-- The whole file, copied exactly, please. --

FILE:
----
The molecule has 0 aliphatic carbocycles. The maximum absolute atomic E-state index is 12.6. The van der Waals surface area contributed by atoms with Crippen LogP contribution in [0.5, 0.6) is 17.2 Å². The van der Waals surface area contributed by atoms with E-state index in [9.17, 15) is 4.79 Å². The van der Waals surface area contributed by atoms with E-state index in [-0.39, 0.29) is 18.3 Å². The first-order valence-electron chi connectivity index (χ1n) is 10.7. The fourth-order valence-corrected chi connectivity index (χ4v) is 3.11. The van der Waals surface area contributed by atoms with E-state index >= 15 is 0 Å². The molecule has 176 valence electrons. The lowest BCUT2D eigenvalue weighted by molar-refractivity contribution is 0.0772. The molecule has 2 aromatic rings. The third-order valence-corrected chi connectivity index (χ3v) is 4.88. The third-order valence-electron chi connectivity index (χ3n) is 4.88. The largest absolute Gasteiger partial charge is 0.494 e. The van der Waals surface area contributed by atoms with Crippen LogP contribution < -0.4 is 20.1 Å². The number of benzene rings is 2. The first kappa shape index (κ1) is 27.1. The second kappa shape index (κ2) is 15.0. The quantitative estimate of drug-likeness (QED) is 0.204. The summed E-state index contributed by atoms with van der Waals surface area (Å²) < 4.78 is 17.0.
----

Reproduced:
The molecule has 0 aliphatic carbocycles. The maximum absolute atomic E-state index is 12.6. The van der Waals surface area contributed by atoms with Crippen LogP contribution in [0.5, 0.6) is 17.2 Å². The van der Waals surface area contributed by atoms with E-state index in [9.17, 15) is 4.79 Å². The van der Waals surface area contributed by atoms with E-state index in [-0.39, 0.29) is 18.3 Å². The first-order valence-electron chi connectivity index (χ1n) is 10.7. The fourth-order valence-corrected chi connectivity index (χ4v) is 3.11. The van der Waals surface area contributed by atoms with E-state index >= 15 is 0 Å². The molecule has 176 valence electrons. The lowest BCUT2D eigenvalue weighted by molar-refractivity contribution is 0.0772. The molecule has 2 aromatic rings. The third-order valence-corrected chi connectivity index (χ3v) is 4.88. The third-order valence-electron chi connectivity index (χ3n) is 4.88. The largest absolute Gasteiger partial charge is 0.494 e. The van der Waals surface area contributed by atoms with Crippen LogP contribution < -0.4 is 20.1 Å². The number of benzene rings is 2. The first kappa shape index (κ1) is 27.1. The second kappa shape index (κ2) is 15.0. The quantitative estimate of drug-likeness (QED) is 0.204. The summed E-state index contributed by atoms with van der Waals surface area (Å²) < 4.78 is 17.0.